Since November 10, I have been back in my little house next to La Ferme, by the L’Arche community chapel in Trosly. I admit that I am happy, my life is quiet and physically I am well, despite great tiredness. As my heart remains weak, I am waiting for it to grow stronger. Odile Ceyrac and Christine McGrievy, the leader of my L’Arche community in Trosly, have been very supportive of me and they continue to watch over me during this period of recovery which has been extended until the end of February.
I spend my mornings in my room on the first floor resting, praying and reading. I derive a lot of joy in contemplating the birds through my window. A big crow often takes up position at the top of the tree not far from the house. He watches everything with a very preoccupied air. He is like a gang leader! Some other smaller birds swirl to the right and left at top speed. And some tiny little birds also sit in the tree. They are called kinglets and they are magnificent. There are also some chickadees and then flocks of sparrows that seem to travel in groups of twelve. Still others come and go, like these little turtledoves. Just imagine that yesterday I even saw two birds that seemed to be wearing red hats. They looked like clowns. I do not know what they were doing but most of the time they looked so funny. And in early January in Trosly, daisies are beginning to appear in my little garden! Is this a sign that spring is on the way?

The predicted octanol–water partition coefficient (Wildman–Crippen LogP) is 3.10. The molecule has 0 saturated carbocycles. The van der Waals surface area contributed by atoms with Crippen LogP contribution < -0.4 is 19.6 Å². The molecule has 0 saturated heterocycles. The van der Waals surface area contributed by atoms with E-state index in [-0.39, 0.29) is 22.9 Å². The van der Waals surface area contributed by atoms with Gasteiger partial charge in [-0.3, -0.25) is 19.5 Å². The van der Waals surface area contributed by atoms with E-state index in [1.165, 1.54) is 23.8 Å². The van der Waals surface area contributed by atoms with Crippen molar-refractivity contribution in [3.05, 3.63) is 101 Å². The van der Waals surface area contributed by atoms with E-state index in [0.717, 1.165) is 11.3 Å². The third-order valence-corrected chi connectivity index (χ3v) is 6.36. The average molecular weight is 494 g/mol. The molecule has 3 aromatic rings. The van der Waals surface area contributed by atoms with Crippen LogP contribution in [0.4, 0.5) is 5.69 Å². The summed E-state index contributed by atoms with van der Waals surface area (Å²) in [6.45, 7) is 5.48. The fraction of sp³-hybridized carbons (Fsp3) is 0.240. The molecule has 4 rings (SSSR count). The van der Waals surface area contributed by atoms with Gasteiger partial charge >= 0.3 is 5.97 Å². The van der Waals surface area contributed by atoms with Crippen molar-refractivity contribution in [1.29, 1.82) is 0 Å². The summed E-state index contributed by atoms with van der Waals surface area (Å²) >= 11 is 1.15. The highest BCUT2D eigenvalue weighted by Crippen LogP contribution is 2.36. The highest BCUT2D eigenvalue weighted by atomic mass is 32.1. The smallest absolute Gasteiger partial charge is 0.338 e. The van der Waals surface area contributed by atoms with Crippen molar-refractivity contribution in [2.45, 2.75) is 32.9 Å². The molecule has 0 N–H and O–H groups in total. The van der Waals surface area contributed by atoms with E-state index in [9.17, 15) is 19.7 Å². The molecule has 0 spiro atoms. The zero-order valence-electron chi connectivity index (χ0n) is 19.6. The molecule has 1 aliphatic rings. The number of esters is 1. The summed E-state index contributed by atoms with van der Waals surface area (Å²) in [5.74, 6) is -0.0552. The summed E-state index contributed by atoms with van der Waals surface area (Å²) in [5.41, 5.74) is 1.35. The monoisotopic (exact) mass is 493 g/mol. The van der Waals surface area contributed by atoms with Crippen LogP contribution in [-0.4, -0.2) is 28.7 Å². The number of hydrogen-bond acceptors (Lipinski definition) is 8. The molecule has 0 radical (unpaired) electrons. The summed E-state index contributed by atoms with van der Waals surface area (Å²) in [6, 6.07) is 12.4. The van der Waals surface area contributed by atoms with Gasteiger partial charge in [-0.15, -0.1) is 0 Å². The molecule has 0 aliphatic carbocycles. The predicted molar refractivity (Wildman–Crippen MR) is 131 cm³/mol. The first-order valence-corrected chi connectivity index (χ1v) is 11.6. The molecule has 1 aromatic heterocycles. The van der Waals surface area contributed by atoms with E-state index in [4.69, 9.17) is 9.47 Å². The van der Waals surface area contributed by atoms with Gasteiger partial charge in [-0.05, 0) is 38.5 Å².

I have had to cancel all the retreats and conferences that I was due to give at La Ferme and elsewhere. Antony Paoli, the leader of La Ferme, who has also given me a lot of support, has kept up the retreats at La Ferme by calling upon some wonderful people to replace me. The grace of L’Arche and the Gospel continues to be announced and I am very happy about that.
In October, when I was still in the hospital, I felt that a new stage of my life was beginning, a life more given to prayer, silence, reading, solitude and a few meetings. I thought this would be a good ending after a very busy life with L’Arche and Faith and Light. Now I have the impression that it is not an end but a beginning. A beginning of what? Only God knows, and God is full of surprises! So I wait for something new. Each day is a new day to know God better, to love Jesus better and to work for the Kingdom of God and for peace in our poor world.
I discover that I do not know how to pray, but I have always been told that wanting to pray is already a prayer and I very much desire it. I want to know Jesus better. One day, I asked a contemplative sister how she prayed. She said, “I wait for Jesus!” So, I wait with a lot of desire, hope and patience; I would like to know him better and be more united to his heart that loves each person. To learn to love as God loves each person in our great human family around the world, each with their wounds, their culture, their suffering, their religion, their expectations, their hopes, their weariness.
In the meantime, I am reading two books: Jesus: An Historical Approximation written by José Antonio Pagola and Jesus and the Disinherited by Howard Thurman (in English only).